The master forgers08 August 2011
Employee safety remains paramount and the legislation around personal protective equipment reflect that. But how do you tell counterfeit goods from the authentic? Brian Wall reports
Most plant engineers will be more than familiar with the hazards that lie in wait for them and their teams when carrying out their everyday duties. Along with the plant owner, they will have taken all necessary measures to ensure that all safeguards are in place – including providing the right personal protection equipment (PPE).
Why? Because, they will also be aware of the main requirement of the Personal Protective Equipment (PPE) at Work Regulations 1992, which is that 'such equipment is to be supplied and used at work wherever there are risks to health and safety that cannot be adequately controlled in other ways'.
However, those self same regulations also require that PPE is: properly assessed before its use, to ensure that it is suitable; maintained and stored properly; provided with instructions on how to use it safely; and used correctly by employees. Now, do we match up?
"To allow the right type of PPE to be chosen, carefully consider the different hazards in the workplace," advises the HSE. "This will enable you to assess which types of PPE are suitable to protect against the hazard and for the job to be done. Ask your supplier for advice on the different types of PPE available and how suitable they are for different tasks. It may be necessary in a few particularly difficult cases to obtain advice from specialist sources and from the PPE manufacturer. Another useful source of information is the British Safety Industry Federation [BSIF: www.bsif.co.uk]."
Again, most plant engineers will be fully cognisant of these prerequisites, and have built them into their organisations' procedures. However, one area of PPE that is giving cause for deep concern is the increasing emergence of fake and illegal products being manufactured and sold within the PPE industry. During recent years, a plethora of items have entered the marketplace – from gloves to high visibility vests – all of which have been produced using sub-standard materials. What's more, many of these products are finished such that, to the untrained eye, it is difficult, if not impossible, to see that they are not quite the ticket.
Where do these counterfeit products spring from? "Many arrive in containers from the Far East and can be readily purchased via online auction sites or from street markets," states BSIF chief executive David Lummis. "It is quite easy to buy containers of 'safety' equipment direct. And, of course, without the correct quality control procedures in place, buyers will not have a clue what they are purchasing – thereby potentially endangering lives."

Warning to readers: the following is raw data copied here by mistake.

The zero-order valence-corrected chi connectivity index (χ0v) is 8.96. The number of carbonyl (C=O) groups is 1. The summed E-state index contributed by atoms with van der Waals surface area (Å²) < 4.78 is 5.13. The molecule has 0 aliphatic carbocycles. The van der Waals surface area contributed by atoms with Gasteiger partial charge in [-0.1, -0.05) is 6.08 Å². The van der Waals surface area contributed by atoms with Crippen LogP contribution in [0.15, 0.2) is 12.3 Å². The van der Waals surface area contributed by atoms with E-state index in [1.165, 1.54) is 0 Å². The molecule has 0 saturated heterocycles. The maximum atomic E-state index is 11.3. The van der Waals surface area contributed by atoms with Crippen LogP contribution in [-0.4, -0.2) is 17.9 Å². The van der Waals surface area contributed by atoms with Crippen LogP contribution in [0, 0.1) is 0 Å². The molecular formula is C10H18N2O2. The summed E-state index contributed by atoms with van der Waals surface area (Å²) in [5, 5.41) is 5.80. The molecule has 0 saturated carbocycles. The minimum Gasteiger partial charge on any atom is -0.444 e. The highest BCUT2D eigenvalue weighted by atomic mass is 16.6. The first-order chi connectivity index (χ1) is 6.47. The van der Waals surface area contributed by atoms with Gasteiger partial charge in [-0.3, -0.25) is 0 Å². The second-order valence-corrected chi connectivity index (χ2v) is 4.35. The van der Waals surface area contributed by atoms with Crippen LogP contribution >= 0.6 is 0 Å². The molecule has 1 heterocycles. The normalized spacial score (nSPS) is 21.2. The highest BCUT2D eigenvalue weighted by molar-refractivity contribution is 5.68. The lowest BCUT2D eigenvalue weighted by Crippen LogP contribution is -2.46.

For Lummis, it is not surprising that purchasers of PPE are becoming more wary about procuring items. His concern, however, is that there remains general confusion over certified products, mainly due to counterfeit items having falsified certifications and the potentially confusing CE symbol that may stand simply for 'China Export'.
Nevertheless, he says, there are measures at hand to ensure employers are buying and supplying the correct equipment. And he points in particular to the BSIF's Registered Safety Supplier Scheme, introduced in 2009, which allows members to identify themselves as having made a formal declaration that they are selling only products known to be genuine and legal. This declaration is, as a condition of the scheme, audited through provisions set out within the company's ISO9001 certification.
"Purchasing the right PPE is a big responsibility, and safety equipment that doesn't perform properly isn't just inconvenient – it may actually cost lives," warns Lummis. Ensuring that suppliers are bona fide in this way should help to obviate most of the issues surrounding fake PPE, ensuring that the right equipment for the task is identified and purchased.
Fit for purpose